Territoriality and inter-pack aggression in gray wolves: shaping a social carnivore's life history

Yellowstone Science
By: , and 

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Abstract

When Rudyard Kipling wrote The Jungle Book in 1894 and included the famous line "For the strength of the Wolf is the Pack, and the strength of the Pack is the Wolf," he would have had no idea that over a century later, scientific research would back up his poetic phrase. Recent studies in Yellowstone have found that both the individual wolf and the collective pack rely on each other and play important roles in territoriality. At a time when most fairy tales and fables were portraying wolves as demonic killers or, at best, slapstick gluttons, Kipling seemed to have a respect or even reverence for the wolf. Wolves in The Jungle Book raise and mentor the main character Mowgli, with the pack's leader eventually dying to save the "man-cub" from a pack of wolves. Kipling may have extended intra- pack benevolence to a human boy for literary sake, but he was clearly enthralled with how pack members treat each other. As wolf packs are almost always family units, most commonly comprised of a breeding pair and their offspring from several years, amiable behavior within the pack is unsurprising. By contrast, wolf packs are fiercely intolerant of their neighbors, their rivals. And this competition is proving to be an important facet in the life of a wolf and its pack.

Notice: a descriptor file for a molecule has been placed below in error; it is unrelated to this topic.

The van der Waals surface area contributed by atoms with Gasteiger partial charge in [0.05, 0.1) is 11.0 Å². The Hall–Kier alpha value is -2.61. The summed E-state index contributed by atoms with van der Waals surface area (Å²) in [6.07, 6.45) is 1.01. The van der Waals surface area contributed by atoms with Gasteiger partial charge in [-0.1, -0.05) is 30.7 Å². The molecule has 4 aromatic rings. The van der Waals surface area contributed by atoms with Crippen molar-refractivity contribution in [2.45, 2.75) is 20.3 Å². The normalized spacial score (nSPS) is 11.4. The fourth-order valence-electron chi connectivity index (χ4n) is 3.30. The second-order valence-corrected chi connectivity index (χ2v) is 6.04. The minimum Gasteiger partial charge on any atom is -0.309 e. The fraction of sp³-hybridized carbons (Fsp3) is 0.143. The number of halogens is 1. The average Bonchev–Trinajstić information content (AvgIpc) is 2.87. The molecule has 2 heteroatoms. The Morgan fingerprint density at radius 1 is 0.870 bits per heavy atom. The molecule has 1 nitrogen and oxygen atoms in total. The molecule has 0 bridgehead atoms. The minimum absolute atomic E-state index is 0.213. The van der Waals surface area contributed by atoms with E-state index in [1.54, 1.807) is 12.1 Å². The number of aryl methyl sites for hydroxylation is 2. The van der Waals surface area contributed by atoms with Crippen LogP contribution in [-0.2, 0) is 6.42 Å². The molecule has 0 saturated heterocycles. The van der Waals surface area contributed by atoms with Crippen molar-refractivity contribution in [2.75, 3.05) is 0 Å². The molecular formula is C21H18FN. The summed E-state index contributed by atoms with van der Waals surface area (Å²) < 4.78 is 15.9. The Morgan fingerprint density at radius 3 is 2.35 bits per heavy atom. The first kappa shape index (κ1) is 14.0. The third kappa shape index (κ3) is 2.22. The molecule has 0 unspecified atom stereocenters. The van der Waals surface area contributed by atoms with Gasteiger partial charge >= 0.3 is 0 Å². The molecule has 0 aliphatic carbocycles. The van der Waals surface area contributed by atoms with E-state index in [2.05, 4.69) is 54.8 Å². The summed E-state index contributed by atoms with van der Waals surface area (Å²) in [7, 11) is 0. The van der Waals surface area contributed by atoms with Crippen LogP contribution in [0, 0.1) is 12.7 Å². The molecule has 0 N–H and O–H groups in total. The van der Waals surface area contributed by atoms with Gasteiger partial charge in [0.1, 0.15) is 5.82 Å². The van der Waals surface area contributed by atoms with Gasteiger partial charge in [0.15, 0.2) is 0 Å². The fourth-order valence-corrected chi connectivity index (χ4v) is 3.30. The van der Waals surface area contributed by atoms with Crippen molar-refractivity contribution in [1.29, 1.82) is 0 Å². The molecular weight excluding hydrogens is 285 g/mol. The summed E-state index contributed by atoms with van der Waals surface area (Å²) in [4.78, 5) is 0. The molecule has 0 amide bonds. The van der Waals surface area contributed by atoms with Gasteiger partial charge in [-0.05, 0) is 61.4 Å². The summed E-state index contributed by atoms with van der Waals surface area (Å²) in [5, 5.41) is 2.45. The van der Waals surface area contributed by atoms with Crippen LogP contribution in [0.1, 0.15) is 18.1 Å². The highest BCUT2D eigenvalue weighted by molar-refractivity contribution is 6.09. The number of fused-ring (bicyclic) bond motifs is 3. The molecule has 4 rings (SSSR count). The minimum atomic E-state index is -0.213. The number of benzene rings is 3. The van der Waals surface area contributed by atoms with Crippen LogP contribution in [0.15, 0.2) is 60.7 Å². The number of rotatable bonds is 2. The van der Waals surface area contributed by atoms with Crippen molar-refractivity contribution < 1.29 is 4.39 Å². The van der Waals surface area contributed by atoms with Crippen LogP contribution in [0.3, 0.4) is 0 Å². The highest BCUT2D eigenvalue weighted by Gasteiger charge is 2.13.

Additional publication details

Publication type Article
Publication Subtype Journal Article
Title Territoriality and inter-pack aggression in gray wolves: shaping a social carnivore's life history
Series title Yellowstone Science
Volume 24
Issue 1
Year Published 2016
Language English
Publisher Yellowstone Science
Contributing office(s) Northern Prairie Wildlife Research Center
Description 6 p.
First page 37
Last page 42
Online Only (Y/N) N
Additional Online Files (Y/N) N
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